“It’s the same thing all women should realize about themselves. Other people’s judgments are wrong.”
TV empress Shonda Rhimes gives her writing talent and voice to Chicago’s voluptuous Miró, who’s taking a stand for herself and women everywhere. Initially met with criticism and protest in 1981, the awkward prong-topped figure advocates for her right to take up space, proudly flaunts her proportions and lets critics know she’s not going anywhere. Originally named The Sun, The Moon and One Star, this Chicago shines extra bright in Rhimes’s takedown of body shamers and championing of self-love. Preach!
“Can I ask you a question? What am I? Because I don’t know!”
Since 1967, we’ve been scratching our heads over Picasso’s baffling beast. Turns out, so has she. Voiced by Tony Award–winning Deanna Dunagan, in a monologue by playwright Mickle Maher, the Chicago Picasso vents about loneliness, identity confusion and about how kids slide down her while she remains barren. We’re thrilled to learn that Picasso’s bizarre gift to this city is just as weird and wonderful as we’d always imagined.
“I’m very fortunate to have pants.”
Steve Carell can’t help but take the bait to deliver a stream of jokes so bad, they’re great. German artist Stephan Balkenhol created the giant fish-wielding figure that has called Shedd Aquarium home since 2001, and the rest is fish-tory. Hightail it to the Shedd yourself to bust a gut with punny-man Carell and his infectious laugh.
“A lot of people lie down on the couch.… Their friends take a picture, and when they get back home, they’ll say, ‘I was in Chicago. I got psychoanalyzed by Bob Newhart!’”
The statue of Bob Newhart in his role as Bob Hartley comes to life through his own words. Relax on Bob’s couch while the comedy legend fawns all over our city and citizens. TV Land commissioned the homage and planted him on Michigan Ave in 2004, but these days you can come say “Hi, Bob!” at his retirement home on Navy Pier.
“Rumor has it my name is the Bean, which frankly I find a bit reductive.”
Since its debut in 2006, both locals and clamoring tourists have referred to Anish Kapoor’s legume-shaped mirror as the Bean. Well apparently someone’s a little salty. Why Schwimmer’s voice fits so perfectly with Cloud Gate we can’t quite explain, but there’s something so frickin’ brilliant about getting accosted by our favorite friend as he invites us to reflect upon our own existence.
“I had to wait nearly 300 years after my death before I was cast in anything again.”William Shakespeare is fancy and fun—he knows it, the people of Lincoln Park where he lives know it, and Jack McBrayer of 30 Rock fame knows it (and backs it up with vocal flair). Shakespeare was first unveiled in Chicago in 1894 for the Chicago World’s Fair, and today he watches as the people of Lincoln Park continue to play their parts—young lovers strolling hand-in-hand, children flying kites, and some of the city’s most well-off citizens walking the streets with tiny dogs.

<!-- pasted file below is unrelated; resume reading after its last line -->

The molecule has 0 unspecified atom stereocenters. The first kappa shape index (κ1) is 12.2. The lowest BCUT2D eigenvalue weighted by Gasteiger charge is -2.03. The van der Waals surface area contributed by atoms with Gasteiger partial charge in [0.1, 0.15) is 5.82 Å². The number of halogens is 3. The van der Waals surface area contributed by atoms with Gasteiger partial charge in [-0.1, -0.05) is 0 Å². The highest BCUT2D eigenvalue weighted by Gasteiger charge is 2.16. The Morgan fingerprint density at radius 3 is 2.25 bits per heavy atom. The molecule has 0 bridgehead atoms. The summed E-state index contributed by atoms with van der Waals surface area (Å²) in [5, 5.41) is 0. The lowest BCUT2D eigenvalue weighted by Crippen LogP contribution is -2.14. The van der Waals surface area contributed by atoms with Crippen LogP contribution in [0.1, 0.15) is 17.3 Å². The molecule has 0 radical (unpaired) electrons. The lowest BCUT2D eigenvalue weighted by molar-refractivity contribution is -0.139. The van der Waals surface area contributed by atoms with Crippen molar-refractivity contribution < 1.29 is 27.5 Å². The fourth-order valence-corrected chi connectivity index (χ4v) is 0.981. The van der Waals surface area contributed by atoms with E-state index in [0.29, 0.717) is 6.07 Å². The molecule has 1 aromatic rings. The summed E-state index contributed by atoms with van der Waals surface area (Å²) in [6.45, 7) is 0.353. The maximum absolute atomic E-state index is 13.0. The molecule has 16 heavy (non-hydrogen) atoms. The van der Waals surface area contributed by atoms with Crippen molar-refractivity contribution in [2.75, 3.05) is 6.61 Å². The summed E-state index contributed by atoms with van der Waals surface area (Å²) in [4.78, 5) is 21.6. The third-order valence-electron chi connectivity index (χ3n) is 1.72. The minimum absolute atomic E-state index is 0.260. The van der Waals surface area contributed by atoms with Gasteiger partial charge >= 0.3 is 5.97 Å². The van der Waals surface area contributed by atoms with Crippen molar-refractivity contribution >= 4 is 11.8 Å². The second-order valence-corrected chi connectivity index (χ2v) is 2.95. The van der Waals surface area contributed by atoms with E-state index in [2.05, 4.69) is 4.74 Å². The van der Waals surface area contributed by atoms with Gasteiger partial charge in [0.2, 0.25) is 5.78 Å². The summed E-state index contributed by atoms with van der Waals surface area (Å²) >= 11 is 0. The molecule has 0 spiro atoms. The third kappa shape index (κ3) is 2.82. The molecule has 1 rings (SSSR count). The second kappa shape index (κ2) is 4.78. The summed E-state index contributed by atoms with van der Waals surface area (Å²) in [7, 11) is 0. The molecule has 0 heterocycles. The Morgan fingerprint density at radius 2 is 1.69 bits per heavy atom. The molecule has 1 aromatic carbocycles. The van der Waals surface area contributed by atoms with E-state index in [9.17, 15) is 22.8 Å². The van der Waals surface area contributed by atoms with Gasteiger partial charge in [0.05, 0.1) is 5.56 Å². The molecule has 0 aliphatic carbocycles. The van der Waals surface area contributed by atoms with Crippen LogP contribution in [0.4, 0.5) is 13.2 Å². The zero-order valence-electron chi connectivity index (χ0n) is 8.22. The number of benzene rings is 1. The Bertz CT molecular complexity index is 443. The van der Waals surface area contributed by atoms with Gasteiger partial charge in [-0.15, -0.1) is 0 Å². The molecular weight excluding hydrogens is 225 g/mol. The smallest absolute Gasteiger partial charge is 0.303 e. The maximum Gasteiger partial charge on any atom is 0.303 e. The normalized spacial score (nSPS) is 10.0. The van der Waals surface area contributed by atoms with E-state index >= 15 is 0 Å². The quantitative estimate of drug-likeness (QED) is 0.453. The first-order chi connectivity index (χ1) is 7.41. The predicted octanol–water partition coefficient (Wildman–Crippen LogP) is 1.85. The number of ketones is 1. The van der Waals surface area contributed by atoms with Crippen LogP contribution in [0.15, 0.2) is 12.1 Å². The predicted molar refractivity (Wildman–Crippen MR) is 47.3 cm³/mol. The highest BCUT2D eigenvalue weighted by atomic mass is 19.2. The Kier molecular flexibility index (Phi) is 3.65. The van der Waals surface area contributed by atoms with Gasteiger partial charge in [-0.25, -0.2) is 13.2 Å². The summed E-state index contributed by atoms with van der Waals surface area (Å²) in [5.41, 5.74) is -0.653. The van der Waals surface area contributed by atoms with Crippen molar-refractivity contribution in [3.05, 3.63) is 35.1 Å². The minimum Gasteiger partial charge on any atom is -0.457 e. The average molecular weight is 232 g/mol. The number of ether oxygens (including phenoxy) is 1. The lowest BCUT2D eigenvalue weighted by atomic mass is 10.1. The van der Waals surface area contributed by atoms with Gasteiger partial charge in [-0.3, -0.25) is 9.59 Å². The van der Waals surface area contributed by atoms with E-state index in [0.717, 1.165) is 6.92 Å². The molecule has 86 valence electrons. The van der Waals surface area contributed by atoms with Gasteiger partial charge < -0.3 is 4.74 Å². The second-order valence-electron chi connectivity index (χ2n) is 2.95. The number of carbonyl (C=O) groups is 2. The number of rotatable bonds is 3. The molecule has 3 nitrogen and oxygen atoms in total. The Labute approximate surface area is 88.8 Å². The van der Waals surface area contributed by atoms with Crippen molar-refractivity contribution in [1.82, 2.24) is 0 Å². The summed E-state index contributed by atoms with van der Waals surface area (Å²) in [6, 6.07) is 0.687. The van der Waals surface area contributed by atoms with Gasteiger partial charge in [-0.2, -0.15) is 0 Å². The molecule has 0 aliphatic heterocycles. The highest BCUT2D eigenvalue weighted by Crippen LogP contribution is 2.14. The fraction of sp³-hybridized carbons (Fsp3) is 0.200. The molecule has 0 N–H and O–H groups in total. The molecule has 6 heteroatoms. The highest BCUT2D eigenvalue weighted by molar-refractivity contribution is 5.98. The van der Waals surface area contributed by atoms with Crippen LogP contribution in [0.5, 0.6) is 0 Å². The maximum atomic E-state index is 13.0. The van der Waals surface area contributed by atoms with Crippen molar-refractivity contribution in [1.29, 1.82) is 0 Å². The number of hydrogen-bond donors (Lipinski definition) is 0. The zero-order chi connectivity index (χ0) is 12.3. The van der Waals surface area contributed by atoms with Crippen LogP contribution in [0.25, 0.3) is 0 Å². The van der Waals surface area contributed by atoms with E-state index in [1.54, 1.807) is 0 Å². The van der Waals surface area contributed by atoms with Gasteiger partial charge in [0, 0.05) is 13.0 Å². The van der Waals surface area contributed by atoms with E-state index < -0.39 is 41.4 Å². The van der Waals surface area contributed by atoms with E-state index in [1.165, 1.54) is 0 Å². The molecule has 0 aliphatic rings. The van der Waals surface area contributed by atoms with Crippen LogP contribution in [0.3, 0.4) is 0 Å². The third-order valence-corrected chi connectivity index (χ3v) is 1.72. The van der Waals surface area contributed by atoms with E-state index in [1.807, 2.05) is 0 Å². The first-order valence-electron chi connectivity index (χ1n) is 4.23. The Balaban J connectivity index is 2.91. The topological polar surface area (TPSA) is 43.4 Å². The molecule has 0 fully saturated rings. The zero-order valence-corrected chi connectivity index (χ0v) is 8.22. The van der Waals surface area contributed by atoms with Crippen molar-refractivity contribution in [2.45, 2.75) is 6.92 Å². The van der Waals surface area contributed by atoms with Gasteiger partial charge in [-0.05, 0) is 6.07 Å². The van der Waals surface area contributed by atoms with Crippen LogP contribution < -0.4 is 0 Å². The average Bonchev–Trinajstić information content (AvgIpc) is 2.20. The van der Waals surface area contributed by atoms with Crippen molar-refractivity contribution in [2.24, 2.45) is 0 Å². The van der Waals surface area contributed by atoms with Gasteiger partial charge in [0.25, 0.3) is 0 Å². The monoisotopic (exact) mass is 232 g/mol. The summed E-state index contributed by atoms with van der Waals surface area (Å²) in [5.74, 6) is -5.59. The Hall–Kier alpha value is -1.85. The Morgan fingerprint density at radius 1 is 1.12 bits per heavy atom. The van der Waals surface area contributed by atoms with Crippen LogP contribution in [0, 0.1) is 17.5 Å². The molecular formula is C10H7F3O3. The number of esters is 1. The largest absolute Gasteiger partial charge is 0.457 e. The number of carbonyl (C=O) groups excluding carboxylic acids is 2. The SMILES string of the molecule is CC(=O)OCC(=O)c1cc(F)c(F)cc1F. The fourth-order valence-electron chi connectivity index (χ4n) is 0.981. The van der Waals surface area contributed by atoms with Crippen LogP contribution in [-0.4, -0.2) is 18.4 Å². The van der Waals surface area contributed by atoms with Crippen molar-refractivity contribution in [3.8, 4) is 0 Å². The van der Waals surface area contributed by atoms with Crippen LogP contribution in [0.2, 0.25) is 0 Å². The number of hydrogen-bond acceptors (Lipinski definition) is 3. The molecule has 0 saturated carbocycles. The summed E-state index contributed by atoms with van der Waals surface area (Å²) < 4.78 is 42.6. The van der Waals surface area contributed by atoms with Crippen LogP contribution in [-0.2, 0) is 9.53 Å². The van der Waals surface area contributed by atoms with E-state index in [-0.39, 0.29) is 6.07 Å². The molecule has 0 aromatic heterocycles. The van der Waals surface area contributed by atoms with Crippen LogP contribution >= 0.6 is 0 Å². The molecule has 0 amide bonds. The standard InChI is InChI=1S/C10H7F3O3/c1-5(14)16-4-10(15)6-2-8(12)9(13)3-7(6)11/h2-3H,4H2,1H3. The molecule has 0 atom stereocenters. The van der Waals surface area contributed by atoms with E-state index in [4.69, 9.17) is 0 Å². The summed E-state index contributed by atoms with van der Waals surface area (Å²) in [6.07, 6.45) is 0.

“Did you know I discovered America almost 500 years before Columbus? Sure, at the time I called it Vinland, but he thought it was the West Indes. I mean, come on.”This ol’ explorer hasn’t lost his sense of humor, even if he did miss out on the credit for discovering the states (he would have named it Vinland, by the way, for the plentiful grapes and vines he saw upon arrival). In fact, his most pressing concern, charming comedian Fred Willard tells us, is why we are here looking at him in Humboldt Park in the first place. He’s not used to visitors, even though his surroundings are beautiful, sprawling and green. In 1901, when the monument was dedicated to keep Erikson’s memory alive just years after a ship of Norwegians arrived in Chicago for the World’s Fair, more than 5,000 of his countrymen attended, flags waving.
“We all need a little something to keep going.”
Who better to tell us to be compassionate than Downtown Abbey’s Elizabeth McGovern? The Evanston native gives voice to Hebe, daughter of Zeus and goddess of youth, and reminds us that, indeed, everyone deserves a drop to drink. Part of Rosenberg Fountain in Grant Park, she tells us of the noble mission of one young newsboy in the late 1800s who, even when delivering papers in the hot city sun, was denied water. When he became rich many years later, he commissioned the fountain near his childhood home to serve as a plea to the community—follow the golden rule. Yep. This one is serious.
“We used to be guards, but now we’re celebrities.”Not one but two ferocious felines have been standing guard outside the Art Institute of Chicago for the last 100-plus years. Chicago’s unofficial mascots, one stands ready to roar while the other, tight-lipped, is fixated on something in the distance. The pair, plus four others, were sculpted in plaster for the World’s Fair until Mrs. Henry Field (yes, of the Field family) commissioned their creator to select two more to cast in bronze for the museum entrance. Oh, but they also know how to party. Listen as they argue over which lion is best, and look for them to get decked out in huge helmets after big sports wins (or don wreaths after Thanksgiving).
“I was a person of mean origins whose parents could not read.”Chicago native and comedian John C. Reilly goes grave with his reading of Honest Abe in Lincoln Park, stoically telling the story of his rise to wealth, fame and presidency from his short tenure with the Illinois Legislature and long career in law. More than 200 Lincoln statues exist in the U.S.—six outdoor statues in the city of Chicago itself—but this inspirational one by Augustus Saint-Gaudens 19 years after Lincoln’s death is widely thought to be the best.